“The Lottery” by Shirley Jackson starts with us being informed that a gathering for a lottery is happening. The boys are gathering rocks and the girls are standing aside. The men soon gathered along with the women. We are introduced to Mr. Summers, the man who we see has a big role in this town, and is in charge of the event taking place. He is carrying a black box that carries the slips of paper that replaced the wood chips that used to be used. Mr. Summers makes a list before they can start and Mr. Summers is sworn in. There had been some other traditions that used to be done before that everybody had forgotten. After that, Mrs. Hutchinson hurried arrives chatting briefly with Mrs. Delacroix before heading to the front where her family was standing, after that Mr. Summers asks if anybody is absent and after confirming Dunbar’s absence he asks who will draw for him, to which Mrs. Dunbar responds she will. Mr. Summers confirms that there is no older son who could do it for him and he also confirms that the Watson boy was drawing that year and that Old Man Warner was present. The lottery begins and the men slowly get called up in alphabetical order and the people start talking about how other towns have abandoned the lottery and Old Man Warner talks condescendingly about those towns, wanting to keep tradition. They all get slips and everybody starts to question who has the slip. Bill Hutchinson has it and Mrs. Hutchinson gets agitated because she thinks it wasn’t a fair draw. Tessie protests as Bill is very willingly responding to Mr. Summers questions. He dumps out the rest leaving in only 5 slips. The Hutchinsons pull out their slips and when everyone but Tessie have opened their slips, Bill put up her slip that had a pencil mark on it. They all went to the pile of stones the children had made before. They started to stone Tessie as she screamed.
The chronic tension for “The Lottery” is the nature of the Lottery itself. They mention throughout the story that the deadly Lottery’s traditions were changing or disappearing, and the Lottery itself was disappearing in some villages. Each character seems to have differing opinions on this, and the reader can sense the tension from these past events influencing the present in the story.
The acute tension of “The Lottery” is the Lottery that happened the day the story took place. It propels the characters to undertake certain actions and behave in peculiar, defensive ways. Throughout, the characters are on edge, and their dialogue increasingly shows it as the nature of the Lottery is revealed to the reader.
What Got Ivan’s Attention:
This story was so good because of the complete reversal the story takes. The word “lottery” has a positive connotation to it, but Shirley Jackson flips the word on its head. She expertly manipulates the reader and, without ever outright saying it, reveals that the Lottery is something evil, something despicable. I absolutely adore how Shirley Jackson did it, through subtle dialogue and description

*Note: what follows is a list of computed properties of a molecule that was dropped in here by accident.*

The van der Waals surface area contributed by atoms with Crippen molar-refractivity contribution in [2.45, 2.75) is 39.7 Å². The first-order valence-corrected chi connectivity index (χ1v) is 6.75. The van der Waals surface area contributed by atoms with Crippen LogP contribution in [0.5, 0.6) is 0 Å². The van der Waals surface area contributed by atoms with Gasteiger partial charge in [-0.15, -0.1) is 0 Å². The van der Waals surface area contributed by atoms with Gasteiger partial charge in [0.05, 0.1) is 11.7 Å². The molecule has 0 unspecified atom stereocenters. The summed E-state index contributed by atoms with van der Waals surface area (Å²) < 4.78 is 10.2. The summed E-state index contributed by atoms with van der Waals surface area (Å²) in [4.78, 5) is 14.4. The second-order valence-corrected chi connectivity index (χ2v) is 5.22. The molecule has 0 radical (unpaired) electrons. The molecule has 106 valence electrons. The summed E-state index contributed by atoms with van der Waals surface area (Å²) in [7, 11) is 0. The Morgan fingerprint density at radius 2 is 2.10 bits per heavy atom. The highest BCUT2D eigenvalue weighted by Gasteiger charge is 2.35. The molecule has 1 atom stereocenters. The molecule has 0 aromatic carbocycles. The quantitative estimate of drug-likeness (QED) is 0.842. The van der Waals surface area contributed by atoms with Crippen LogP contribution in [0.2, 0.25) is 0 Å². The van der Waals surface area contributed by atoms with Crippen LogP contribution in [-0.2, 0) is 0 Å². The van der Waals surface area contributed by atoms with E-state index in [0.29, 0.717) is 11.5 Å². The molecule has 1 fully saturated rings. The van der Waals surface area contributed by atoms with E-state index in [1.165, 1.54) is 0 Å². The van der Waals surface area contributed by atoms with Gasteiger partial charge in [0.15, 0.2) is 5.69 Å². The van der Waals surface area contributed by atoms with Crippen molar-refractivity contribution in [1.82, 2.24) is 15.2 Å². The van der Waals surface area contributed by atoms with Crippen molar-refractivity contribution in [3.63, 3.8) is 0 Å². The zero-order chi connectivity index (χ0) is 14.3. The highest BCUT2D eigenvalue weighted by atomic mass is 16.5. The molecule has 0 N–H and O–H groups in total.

What Ivan Would Imitate:
I would imitate how Shirley Jackson creates her characters. She introduces characters quickly, with a small physical description, and she lets the characters explain themselves through dialogue. Old Man Warner does this especially well, letting the reader realize his ideals and mindset about the Lottery and life in general. Additionally, how Shirley Jackson creates such tension through moderate language is wonderful, and I’d love to learn from it.
The two techniques tracked were characterization, through dialogue or description, and how the conflict escalates through dialogue. These two techniques were picked because they showcase how the plot was developed throughout the story and how Shirley Jackson expertly shows and does not tell.
When Shirley Jackson characterizes, she paints with a broad brush. She indicates only the faintest parts of a person’s personality, leaving the reader with enough to work out the characters but not much more. This keeps the reader intrigued, and the vagueness of the characters works hand in hand with the escalation of the plot.
In specific, Old Man Warner goes on and on when he speaks, revealing his positive view on the Lottery and his stereotypical “back-in-my-day” personality. He says,
‘Listening to the young folks, nothing’s good enough for them. Next thing you know, they’ll be wanting to go back to living in caves, nobody work any more, live that way for a while. Used to be a saying about ‘Lottery in June, corn be heavy soon.’
His disdain for the “young folks” is evident and his trust in the Lottery is adamant. He also mentions that this is his seventy-seventh Lottery, showing his age.
The second technique tracked was the escalation of the acute tension/conflict through dialogue. The conversations held between characters can be said to be a product of their nerves. The adults speak in clipped, colloquial terms, intensifying as the Lottery begins taking place. The main way Jackson shows how the Lottery is evil is through the character’s speech.
To illustrate, Tessie contributes most to this escalation. As soon as she realizes her family has been picked, she provides verbal outcry again and again till the villagers. What she repeats, almost a mantra, is:
‘It isn’t fair!’
She says this as she realizes she has been picked for the Lottery, a broken record as the villagers turn on her.
Another prime example of Jackson’s expert intensification is Mr. Summers, the cold yet social administrator of the lottery. He continuously asks formal questions, poking and prodding. The answers that he forces out keep the story going, and he adds a slightly bureaucratic undertone to the whole affair with questions like,
“‘Bill,’ he said,’you draw for the Hutchinson family. You got any other households in the Hutchinsons?’”
and continuous worrying phrases that leave the reader’s mind moving such as
Someone said, ‘Don’t be nervous, Jack,’ …